CUMMINGSYes. What he is trying to get at twofold, first of all, to diminish the country's incarceration rate, which causes millions and millions of dollars. And it also costs us in terms of human capital 'cause these people who are committing non-violent crimes of -- have very low size amounts of drugs that they're dealing with so it's a low impact, they go away for a decade. And, you know, you basically lose people. They come out, they're an entirely different person.
CUMMINGSAnd so what he is advocating is an approach that Texas has been like a ground blazer on, and that is giving them rehab or putting them into alternative facilities that are less expensive, that are more directed at correcting the behavior than prison time and saves tons of money. So the federal government is really following some state actions with Texan being foremost.
BALLWell, there's a couple of parallel, I think, stories going on here. Number one is the sort of war on crime, which in a lot of ways has been won. Crime is at historic lows, particularly violent crime. And the question, I think, which is impossible to answer, is, are these high incarceration rates the reason that crime is at historic lows because if that's the case, then obviously, letting people out is the wrong thing to do.
BALLOr are they an unfortunate byproduct that is, as Jeanne said, costing us a lot of money and costing us in other ways in social ways and something that needs to be corrected? The parallel thing that's going on is a real reconsideration of America's drug war. You have, on both the right and left, a lot of policy thinkers and policy makers saying that it's about time we sort of stood down in a lot of the ineffective tactics that have marked the drug war.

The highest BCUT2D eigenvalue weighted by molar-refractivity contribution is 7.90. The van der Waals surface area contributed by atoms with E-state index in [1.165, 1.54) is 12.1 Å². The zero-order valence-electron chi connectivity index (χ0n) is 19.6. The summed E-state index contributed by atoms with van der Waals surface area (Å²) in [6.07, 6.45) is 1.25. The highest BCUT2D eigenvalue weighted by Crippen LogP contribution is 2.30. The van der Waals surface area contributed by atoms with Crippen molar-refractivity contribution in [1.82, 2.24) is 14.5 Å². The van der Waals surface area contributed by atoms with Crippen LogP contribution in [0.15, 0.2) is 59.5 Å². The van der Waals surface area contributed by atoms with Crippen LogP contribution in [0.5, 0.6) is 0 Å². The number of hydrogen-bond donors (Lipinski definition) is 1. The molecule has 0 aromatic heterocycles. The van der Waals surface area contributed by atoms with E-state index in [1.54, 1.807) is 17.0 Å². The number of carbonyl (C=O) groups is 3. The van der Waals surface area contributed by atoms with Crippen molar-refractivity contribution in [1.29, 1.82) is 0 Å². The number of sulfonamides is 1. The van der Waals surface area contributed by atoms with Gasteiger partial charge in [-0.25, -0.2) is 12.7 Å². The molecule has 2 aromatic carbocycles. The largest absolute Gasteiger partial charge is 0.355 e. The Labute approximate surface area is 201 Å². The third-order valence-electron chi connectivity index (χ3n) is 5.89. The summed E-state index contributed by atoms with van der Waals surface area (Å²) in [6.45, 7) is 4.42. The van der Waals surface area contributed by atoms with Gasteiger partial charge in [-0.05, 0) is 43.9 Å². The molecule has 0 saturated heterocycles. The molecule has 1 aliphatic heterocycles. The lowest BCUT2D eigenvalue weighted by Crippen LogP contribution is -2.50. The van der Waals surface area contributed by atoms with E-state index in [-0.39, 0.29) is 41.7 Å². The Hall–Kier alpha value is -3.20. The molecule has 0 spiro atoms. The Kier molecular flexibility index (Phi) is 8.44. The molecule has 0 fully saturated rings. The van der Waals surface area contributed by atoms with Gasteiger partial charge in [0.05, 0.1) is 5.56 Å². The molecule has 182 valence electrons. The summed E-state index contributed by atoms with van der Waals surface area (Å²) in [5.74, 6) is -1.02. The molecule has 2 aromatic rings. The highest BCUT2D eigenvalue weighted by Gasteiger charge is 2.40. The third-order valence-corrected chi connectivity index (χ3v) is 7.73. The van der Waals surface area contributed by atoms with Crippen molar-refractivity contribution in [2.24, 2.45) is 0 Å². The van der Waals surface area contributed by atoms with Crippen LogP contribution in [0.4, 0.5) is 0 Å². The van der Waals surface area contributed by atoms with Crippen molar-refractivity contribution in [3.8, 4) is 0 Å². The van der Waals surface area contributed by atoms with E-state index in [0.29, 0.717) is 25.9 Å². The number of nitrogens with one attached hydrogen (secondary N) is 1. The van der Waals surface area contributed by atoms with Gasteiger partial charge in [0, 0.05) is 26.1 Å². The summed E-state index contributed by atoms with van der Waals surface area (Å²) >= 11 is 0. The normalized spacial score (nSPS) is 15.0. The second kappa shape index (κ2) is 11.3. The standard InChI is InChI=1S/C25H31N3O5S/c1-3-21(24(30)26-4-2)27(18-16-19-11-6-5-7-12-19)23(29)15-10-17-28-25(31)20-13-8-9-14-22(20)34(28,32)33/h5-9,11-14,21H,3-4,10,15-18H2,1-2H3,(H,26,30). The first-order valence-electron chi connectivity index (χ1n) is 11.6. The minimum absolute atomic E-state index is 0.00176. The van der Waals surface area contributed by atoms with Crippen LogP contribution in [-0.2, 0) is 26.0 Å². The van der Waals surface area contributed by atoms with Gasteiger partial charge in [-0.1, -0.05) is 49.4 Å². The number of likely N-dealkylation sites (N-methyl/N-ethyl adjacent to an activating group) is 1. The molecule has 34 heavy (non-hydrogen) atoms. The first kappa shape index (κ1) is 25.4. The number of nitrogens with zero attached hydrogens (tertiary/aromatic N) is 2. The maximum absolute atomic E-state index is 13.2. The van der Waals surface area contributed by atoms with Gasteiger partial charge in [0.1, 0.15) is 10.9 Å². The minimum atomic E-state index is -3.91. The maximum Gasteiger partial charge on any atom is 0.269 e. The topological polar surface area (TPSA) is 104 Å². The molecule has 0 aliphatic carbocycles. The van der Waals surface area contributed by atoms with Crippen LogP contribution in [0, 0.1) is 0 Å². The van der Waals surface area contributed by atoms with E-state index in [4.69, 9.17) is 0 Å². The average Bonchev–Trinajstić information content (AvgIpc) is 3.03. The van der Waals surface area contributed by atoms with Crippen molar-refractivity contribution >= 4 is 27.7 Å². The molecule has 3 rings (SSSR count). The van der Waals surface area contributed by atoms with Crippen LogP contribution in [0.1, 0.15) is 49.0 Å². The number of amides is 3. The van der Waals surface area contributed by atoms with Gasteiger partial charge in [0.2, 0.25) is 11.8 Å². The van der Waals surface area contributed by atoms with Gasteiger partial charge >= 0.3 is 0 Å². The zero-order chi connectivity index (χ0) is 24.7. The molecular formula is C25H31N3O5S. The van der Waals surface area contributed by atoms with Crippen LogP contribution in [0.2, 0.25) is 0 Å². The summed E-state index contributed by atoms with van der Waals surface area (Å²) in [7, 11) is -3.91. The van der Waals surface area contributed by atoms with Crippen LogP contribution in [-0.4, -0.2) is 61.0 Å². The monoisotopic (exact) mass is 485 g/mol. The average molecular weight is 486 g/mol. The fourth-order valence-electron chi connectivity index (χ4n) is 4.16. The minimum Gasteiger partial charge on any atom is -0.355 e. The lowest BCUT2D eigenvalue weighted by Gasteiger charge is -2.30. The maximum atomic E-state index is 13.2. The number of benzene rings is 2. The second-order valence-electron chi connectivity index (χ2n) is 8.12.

BALLYou have two states in the last election legalizing marijuana and multiple other states decriminalizing it for medical purposes. And so there's a real feeling that in terms of the American public, we've changed attitudes. We no longer have that really moralistic attitude about drugs, and maybe there needs to be a different approach.
SHAPIROAnd the political valence of this is also really interesting because for many years conservatives were the tough-on-crime crowd. You know, nobody could lose an election by being too tough on crime. And now the conservatives, in many cases, are leading this effort at decriminalization.
SHAPIRO'Cause it costs so much money, because running prisons and locking people up for a long time is just draining state coffers. And so as Jeanne said, you've got states like Texas, like Kentucky, deep-red, conservative Republican states that have been really leading the charge on this, and the federal government is just following where they paved the way.